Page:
As Brazil is a member of the Berne Convention, copyright protection under Brazilian Law is inherent to the creation of the work and no registration is necessary for the enforcement of rights against third parties, provided that the legal conditions of protection are met.
Law no. 9,610/98 (the “Brazilian Copyright Law” or “BCL”) sets forth, in Article 7, that all creations of the spirit expressed by any means or affixed in any type of tangible or intangible support are protected as intellectual works.
From that legal definition and the doctrine developed on the subject, it is possible to draw two main conditions with which an intellectual work must comply to be entitled to protection in Brazil:
(i) the work must be externalized in some form, meaning that the work cannot be a simple idea; and
(ii) the work must be original. The uncertainty around the definition of originality has led to different doctrinal approaches: on one hand, we find the objective approach where a work is considered original when it is novel; on the other hand, according to the subjective approach, an original work is a work that expresses the author’s individuality/personality.
Brazilian Courts have applied different thresholds according to the type of work, but it is safe to say the work must contain a minimum level of creativity to be protected in Brazil.
Based on the presumption that copyright can arise in literary, artistic and musical works, are there any other works in which copyright can subsist and are there any works that are excluded from copyright protection?
Under the BCL, copyright protection is given to any type of intellectual work that meets the legal criteria and is not expressly excluded from protection.
As examples of work subject to protection, Article 7 of the BCL sets forth that copyright can arise in works such as:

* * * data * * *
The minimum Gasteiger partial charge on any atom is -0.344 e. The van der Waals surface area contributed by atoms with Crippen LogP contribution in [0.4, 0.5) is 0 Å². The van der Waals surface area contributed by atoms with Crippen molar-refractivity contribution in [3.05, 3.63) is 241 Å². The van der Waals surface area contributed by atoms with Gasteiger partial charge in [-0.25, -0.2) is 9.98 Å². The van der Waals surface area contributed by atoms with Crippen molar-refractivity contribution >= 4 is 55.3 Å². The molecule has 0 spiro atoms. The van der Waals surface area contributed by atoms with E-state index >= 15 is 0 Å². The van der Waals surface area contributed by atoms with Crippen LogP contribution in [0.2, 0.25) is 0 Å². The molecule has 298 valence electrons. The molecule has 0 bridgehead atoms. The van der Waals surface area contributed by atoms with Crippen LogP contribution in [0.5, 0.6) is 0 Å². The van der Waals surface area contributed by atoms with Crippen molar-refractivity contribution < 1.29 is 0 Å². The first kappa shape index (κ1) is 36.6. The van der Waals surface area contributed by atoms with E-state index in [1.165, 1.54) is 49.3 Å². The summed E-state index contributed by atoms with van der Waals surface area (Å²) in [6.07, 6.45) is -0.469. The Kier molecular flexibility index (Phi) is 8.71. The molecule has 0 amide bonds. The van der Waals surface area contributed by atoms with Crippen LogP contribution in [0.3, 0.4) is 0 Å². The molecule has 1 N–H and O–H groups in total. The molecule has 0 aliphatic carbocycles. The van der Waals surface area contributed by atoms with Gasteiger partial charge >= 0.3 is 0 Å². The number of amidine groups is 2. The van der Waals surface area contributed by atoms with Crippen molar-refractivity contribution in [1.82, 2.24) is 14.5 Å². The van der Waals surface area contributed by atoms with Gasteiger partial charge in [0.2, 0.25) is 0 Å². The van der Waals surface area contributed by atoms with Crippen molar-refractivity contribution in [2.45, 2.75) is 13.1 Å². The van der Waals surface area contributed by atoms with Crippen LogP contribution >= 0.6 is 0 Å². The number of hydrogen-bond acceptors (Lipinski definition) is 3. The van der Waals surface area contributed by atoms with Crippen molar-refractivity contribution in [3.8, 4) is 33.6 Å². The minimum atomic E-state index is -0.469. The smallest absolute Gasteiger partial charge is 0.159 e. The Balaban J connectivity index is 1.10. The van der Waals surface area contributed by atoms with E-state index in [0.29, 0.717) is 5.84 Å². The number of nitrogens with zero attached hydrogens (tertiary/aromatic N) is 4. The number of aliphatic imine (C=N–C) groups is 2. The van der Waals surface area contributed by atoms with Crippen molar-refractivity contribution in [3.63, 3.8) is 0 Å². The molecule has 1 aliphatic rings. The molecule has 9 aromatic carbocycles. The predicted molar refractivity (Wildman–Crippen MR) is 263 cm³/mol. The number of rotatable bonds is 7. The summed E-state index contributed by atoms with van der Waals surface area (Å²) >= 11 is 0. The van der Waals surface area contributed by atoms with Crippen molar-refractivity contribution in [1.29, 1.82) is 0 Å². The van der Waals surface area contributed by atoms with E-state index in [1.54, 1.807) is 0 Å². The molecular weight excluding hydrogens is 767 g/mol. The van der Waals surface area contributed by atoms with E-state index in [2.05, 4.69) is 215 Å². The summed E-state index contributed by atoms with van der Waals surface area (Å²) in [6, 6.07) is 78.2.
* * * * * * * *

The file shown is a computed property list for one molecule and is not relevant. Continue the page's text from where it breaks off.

• literary, artistic or scientific works;
• lectures, speeches, sermons and other works of the same nature;
• dramatic works with or without accompanying music;
• choreographic works and pantomimes, if their scenic performance can be fixed in writing or any other form;
• musical compositions with or without accompanying words;
• audio-visual works, with or without accompanying sound, including cinematographic works;
• photographic works and works produced by a process similar to photography;
works of drawing, painting, engraving, sculpture, lithography and kinetic arts;
• illustrations, geographical maps and other works of the same nature;
• plans, sketches, and works of fine art concerning geography, engineering, topography, architecture, landscaping, scenography and science;
• adaptations, translations and other transformations of original works presented as new intellectual creations;
• computer programs; and
• collections or compilations, anthologies, encyclopaedias, dictionaries, databases and other works that, in view of the selection, organization or arrangement of their contents, constitute intellectual
Conversely, Article 8 of the BCL expressly sets forth that the following are excluded from protection:
• ideas, normative procedures, systems, methods, projects or mathematical concepts as such;
• schemes, plans or rules to carry out mental acts, games or businesses;
• blank forms to be completed with any kind of information, whether scientific or not, as well as their instructions;